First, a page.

Saturday, June 2, 2018

Four Centenaries of Statehood in the Caucasus Challenge Their Current Residents

Paul Goble

            Staunton, June 1 – In the past ten days, the peoples of the Caucasus have been marking with varying degrees of intensity the centenaries of the establishment of independent states  following the collapse of the Russian Empire in 1917 – Armenia, Azerbaijan, Georgia, and the Mountaineer Republic of the North Caucasus.

            For the first three, these anniversary provide both a source of pride and a comparison with the current situation to the past (,, and; for the fourth, it is a chance  to consider both past and future (

            Because each of these republics was very different from the situation that obtains now, because they did not last long before being suppressed and supplanted by the Red Army, and because the Soviet government did what it could to blacken their reputations, these anniversaries also have been occasions for the continuation of national rebirth.

            In none of them has that process been entirely easy, but it is critically important not only because an honest assessment of the past is a requirement for building a better future but also because it is now common ground that those former Soviet states which had a past to recover and build on generally have done far better than those lacking such a past.

            Because Armenia is currently going through its own political turmoil, the May 28th centenary of the republic attracted less attention than might otherwise have been the case. But the attention it did gain stressed both the threats Armenia was able to counter in 1918 and the ways in which some of those very same threats continue (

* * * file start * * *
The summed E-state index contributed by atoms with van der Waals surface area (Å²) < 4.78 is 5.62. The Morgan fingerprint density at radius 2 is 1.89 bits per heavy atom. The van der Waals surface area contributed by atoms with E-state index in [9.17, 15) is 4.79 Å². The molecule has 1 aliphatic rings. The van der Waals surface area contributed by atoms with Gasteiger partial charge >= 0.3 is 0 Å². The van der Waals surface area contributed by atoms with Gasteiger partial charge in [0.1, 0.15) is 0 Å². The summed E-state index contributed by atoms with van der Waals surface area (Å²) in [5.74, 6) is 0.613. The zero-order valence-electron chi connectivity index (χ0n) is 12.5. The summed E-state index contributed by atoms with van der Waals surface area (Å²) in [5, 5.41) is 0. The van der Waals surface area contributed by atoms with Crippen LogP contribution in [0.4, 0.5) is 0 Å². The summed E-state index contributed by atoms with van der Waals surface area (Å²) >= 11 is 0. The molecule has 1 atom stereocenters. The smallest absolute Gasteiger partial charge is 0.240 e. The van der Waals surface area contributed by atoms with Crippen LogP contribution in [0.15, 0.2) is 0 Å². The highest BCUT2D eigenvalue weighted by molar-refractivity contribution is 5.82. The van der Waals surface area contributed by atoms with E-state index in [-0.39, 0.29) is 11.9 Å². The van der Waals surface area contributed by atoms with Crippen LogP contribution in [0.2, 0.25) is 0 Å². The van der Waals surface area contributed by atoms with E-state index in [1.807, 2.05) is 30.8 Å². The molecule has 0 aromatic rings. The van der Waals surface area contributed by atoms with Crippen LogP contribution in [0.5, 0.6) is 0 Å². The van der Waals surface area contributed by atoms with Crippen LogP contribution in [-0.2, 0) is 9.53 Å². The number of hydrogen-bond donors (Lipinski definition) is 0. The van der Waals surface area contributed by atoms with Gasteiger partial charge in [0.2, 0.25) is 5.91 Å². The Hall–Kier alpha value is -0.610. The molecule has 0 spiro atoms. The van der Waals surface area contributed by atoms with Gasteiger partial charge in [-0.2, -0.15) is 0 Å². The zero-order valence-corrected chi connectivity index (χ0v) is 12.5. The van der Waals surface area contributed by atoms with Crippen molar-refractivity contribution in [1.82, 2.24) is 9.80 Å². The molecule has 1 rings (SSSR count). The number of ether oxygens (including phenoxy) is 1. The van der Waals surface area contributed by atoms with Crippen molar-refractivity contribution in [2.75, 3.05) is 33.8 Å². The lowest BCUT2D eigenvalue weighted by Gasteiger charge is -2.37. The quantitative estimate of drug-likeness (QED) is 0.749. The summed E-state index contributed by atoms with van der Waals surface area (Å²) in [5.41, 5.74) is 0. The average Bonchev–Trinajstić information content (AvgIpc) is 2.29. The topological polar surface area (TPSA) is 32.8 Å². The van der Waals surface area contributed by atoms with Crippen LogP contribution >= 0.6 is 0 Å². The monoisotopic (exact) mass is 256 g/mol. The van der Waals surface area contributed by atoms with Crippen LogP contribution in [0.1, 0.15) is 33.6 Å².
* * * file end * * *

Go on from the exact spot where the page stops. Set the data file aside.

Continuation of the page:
The commemoration of the anniversary of the formation of the Republic of Azerbaijan was the most complicated. On the one hand, there was enormous pride both in government circles and in the population that Azerbaijan in 1918 was the first secular republic in the Muslim world, thus setting the country on a course it resumed in 1991.

            On the other hand, demonstrators appeared calling for the restoration of the democratic principles which informed Azerbaijan in the first republic, principles they very much feel are being violated now.  Not surprisingly, the authorities arrested many of those involved ( and

            In Georgia, the anniversary passed with less controversy but with a quiet pride. Numerous Georgians and Georgian historians told journalists that the first republic more than anything else defined Georgia’s identity and continues to guide its policies despite everything that has changed in the world.

                And in the North Caucasus, where the Mountaineer Republic was suppressed and has not been restored, the centenary passed almost unnoticed. The officials of the non-Russian republics have little interest in talking about regional regimes; and the population has little knowledge of the time when the non-Russian “mountaineers” cooperated against Moscow.

                But it is entirely possible that if the Putin regime suppresses the non-Russian republics as it seems on course to do, the experience of the Mountaineer Republic will become more relevant – and a greater threat to Moscow’s control of the region than any of the constituent non-Russian republics currently is.   

No comments:

Post a Comment